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Reviews - Cat and Chocolate
 
by Lee Valentine


Cat and ChocolateCat & Chocolate
Published by Japon Brand and Qvinta Essentia (2010)
Designed by Ryo Kawakami
Contents: 6 Allegiance Cards, 12 Decision Cards, 32 Event Cards, 40 Item Cards
15€

Japon Brand and Qvinta Essentia have released a new horror-themed storytelling card game, Cat & Chocolate (C&C). Unlike Once Upon a Time and similar games, here the stories aren't long, generally lasting just 30 seconds to two minutes each.

Gameplay
At the beginning of the game each player is dealt a card that makes them part of a team: the Cult or the Secret Society. This information is kept hidden until the end of the game. The teams are just separate groups for scoring purposes; there is no mechanical difference between the teams.

There are two decks of cards in the game – object cards and event cards. At the beginning of the game a special event card marked "End" is inserted in the middle of the event deck. When it is drawn the game is over. Each player draws a hand of three object cards.

Cat and Chocolate cardsThe first player starts the game by drawing an event card. The event card tells you about an event inside The Haunted Mansion that your character experiences. Some are trivial and not very horror-themed, like your girlfriend calling to break up with you. Others are traditional horror fare like an angry guy with a chainsaw.

Each event card has a number on its back. The next event card (i.e., the one still on the top of the deck) tells you how many object cards you must play. The current player is in jeopardy from the event, but can tell a tale incorporating the required number of objects as key story elements to try to persuade the other players that he can escape his fate. After the story is told, the other players vote simultaneously as to whether the player escaped the harrowing event or whether he is doomed. If he escapes he keeps the event card as a point. Regardless, he draws back up to a hand of three total object cards. Play then rotates to the next storyteller.

Once the "End" card is drawn from the event deck (usually after 20 to 30 minutes), the game ends and scoring begins. Players all reveal their current affiliation cards to discover who their teammates and opponents are. With four or six players, each team scores its total number of collected events. With five players the larger team only scores for the player with the most and the least number of collected events, with the smaller team scoring all their events. In a three-player game the solo player doubles his score to compare it to the number of events scored by the team of two. In the end, the team with the highest score wins.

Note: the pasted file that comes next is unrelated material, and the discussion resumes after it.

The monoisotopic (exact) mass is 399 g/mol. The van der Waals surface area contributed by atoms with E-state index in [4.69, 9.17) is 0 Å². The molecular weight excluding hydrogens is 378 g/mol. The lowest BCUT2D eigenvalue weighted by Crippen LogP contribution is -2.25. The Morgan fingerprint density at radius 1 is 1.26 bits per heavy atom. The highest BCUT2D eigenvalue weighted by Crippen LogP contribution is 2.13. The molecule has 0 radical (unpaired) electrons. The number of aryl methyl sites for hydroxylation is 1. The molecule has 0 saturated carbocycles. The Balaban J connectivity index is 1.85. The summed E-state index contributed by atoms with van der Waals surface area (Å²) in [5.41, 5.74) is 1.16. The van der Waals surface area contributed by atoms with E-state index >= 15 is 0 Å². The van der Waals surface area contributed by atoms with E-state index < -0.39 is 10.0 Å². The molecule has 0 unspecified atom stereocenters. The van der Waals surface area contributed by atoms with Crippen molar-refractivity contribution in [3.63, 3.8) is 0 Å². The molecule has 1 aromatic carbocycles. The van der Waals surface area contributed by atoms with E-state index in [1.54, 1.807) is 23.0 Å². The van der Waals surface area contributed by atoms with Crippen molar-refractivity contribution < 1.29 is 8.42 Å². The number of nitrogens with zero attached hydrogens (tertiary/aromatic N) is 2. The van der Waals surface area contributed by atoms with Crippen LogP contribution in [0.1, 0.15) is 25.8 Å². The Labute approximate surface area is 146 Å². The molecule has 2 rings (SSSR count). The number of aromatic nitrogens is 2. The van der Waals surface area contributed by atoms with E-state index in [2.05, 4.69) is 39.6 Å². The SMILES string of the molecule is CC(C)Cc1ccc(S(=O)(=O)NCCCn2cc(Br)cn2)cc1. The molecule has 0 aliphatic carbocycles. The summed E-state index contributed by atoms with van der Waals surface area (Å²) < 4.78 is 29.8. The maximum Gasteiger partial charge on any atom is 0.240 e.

Components
The game cards feature black and white backs and full color faces. They are on a fairly light stock. They don't have a high quality press coat, so the cards don't have a good "slip" and occasionally cling together as a result. They do, however, have a good spring for riffle shuffling.

The cards are bilingual in both English and Japanese. This gives the cards a slightly busy appearance, but the cards are all readable. There are occasional spelling and grammatical problems, such as an old man trying to "heart" himself instead of "hurt" himself. These translation errors rarely make the cards unplayable, but might be confusing for younger gamers. Also included are English and Japanese rulesheets.

The object cards feature clean "clip art" style images surrounded by an elegant border. Most are not particularly horror-themed. The event cards name and depict rooms in The Haunted Mansion. They are shown in dilapidated condition, but only in one case is the threat written on the event card actually depicted in the art. While this makes the game more family friendly for younger gamers because there are no bloody chainsaws or naked succubi, the cards also contribute a bit less to the mood of the game as a result.

The cards are packaged in a small sturdy box with a divider to keep the decks separate. The art on the box is somewhat more interesting and stylized than the art used on the object cards; it is more whimsical than the art on the event cards. I say this only because the box art isn't entirely reflective of the game's contents.

Conclusions
Cat & Chocolate is a light, fun, filler game. It is also quite funny. How are you going to use a fountain pen and a chocolate bar to escape from the room filled with animated, man-eating plants? The answer is that you probably aren't, but everyone will have a good laugh at your attempt to describe the escape.

The game is not perfectly balanced. For instance, it is entirely possible given the random insertion of the "End" event card and the random deal of the team cards that one team can end up getting to tell one or two more stories than the other team.

Cat & Chocolate is a game I would recommend, but not a game to be played every day. It's so simple that it can appeal to gamer geeks and non-gamers alike. It's perfect for Halloween parties and gaming "get togethers" on a cool autumn night. If you play it with the right group it can be a lot of fun. While the game is somewhat group dependent, it's so silly it will help to get people in the right mood.

Lee's Ratings:
Overall: B
Gameplay: B (higher for gamers that enjoy light-hearted party games)
Appearance: B
Components: B
Packaging: A-
Rules Clarity: A- (I did not discount for minor translation errors)
Retail Salability: N/A (no U.S. distribution information available from publisher)

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